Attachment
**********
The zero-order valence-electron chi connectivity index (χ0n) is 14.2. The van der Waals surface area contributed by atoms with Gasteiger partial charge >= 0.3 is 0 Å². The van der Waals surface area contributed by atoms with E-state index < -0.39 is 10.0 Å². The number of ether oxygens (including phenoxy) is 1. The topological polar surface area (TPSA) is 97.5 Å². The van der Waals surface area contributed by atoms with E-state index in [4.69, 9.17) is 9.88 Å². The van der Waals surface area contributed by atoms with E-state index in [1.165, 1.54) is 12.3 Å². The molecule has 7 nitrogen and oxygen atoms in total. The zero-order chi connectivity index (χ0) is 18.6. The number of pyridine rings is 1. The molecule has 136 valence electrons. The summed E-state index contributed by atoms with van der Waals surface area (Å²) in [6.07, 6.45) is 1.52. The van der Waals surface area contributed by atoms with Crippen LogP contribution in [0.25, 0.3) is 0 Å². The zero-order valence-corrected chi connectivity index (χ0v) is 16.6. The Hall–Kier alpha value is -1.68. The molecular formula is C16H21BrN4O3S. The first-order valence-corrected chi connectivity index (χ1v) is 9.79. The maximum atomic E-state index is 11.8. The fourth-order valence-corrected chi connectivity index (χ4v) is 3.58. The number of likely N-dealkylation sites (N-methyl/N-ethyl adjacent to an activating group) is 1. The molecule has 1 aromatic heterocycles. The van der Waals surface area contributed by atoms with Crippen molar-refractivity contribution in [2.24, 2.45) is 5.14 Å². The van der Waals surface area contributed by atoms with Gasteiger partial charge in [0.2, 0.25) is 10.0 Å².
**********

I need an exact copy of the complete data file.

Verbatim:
The zero-order valence-electron chi connectivity index (χ0n) is 14.2. The van der Waals surface area contributed by atoms with Gasteiger partial charge >= 0.3 is 0 Å². The van der Waals surface area contributed by atoms with E-state index < -0.39 is 10.0 Å². The number of ether oxygens (including phenoxy) is 1. The topological polar surface area (TPSA) is 97.5 Å². The van der Waals surface area contributed by atoms with E-state index in [4.69, 9.17) is 9.88 Å². The van der Waals surface area contributed by atoms with E-state index in [1.165, 1.54) is 12.3 Å². The molecule has 7 nitrogen and oxygen atoms in total. The zero-order chi connectivity index (χ0) is 18.6. The number of pyridine rings is 1. The molecule has 136 valence electrons. The summed E-state index contributed by atoms with van der Waals surface area (Å²) in [6.07, 6.45) is 1.52. The van der Waals surface area contributed by atoms with Crippen LogP contribution in [0.25, 0.3) is 0 Å². The zero-order valence-corrected chi connectivity index (χ0v) is 16.6. The Hall–Kier alpha value is -1.68. The molecular formula is C16H21BrN4O3S. The first-order valence-corrected chi connectivity index (χ1v) is 9.79. The maximum atomic E-state index is 11.8. The fourth-order valence-corrected chi connectivity index (χ4v) is 3.58. The number of likely N-dealkylation sites (N-methyl/N-ethyl adjacent to an activating group) is 1. The molecule has 1 aromatic heterocycles. The van der Waals surface area contributed by atoms with Crippen molar-refractivity contribution in [2.24, 2.45) is 5.14 Å². The van der Waals surface area contributed by atoms with Gasteiger partial charge in [0.2, 0.25) is 10.0 Å².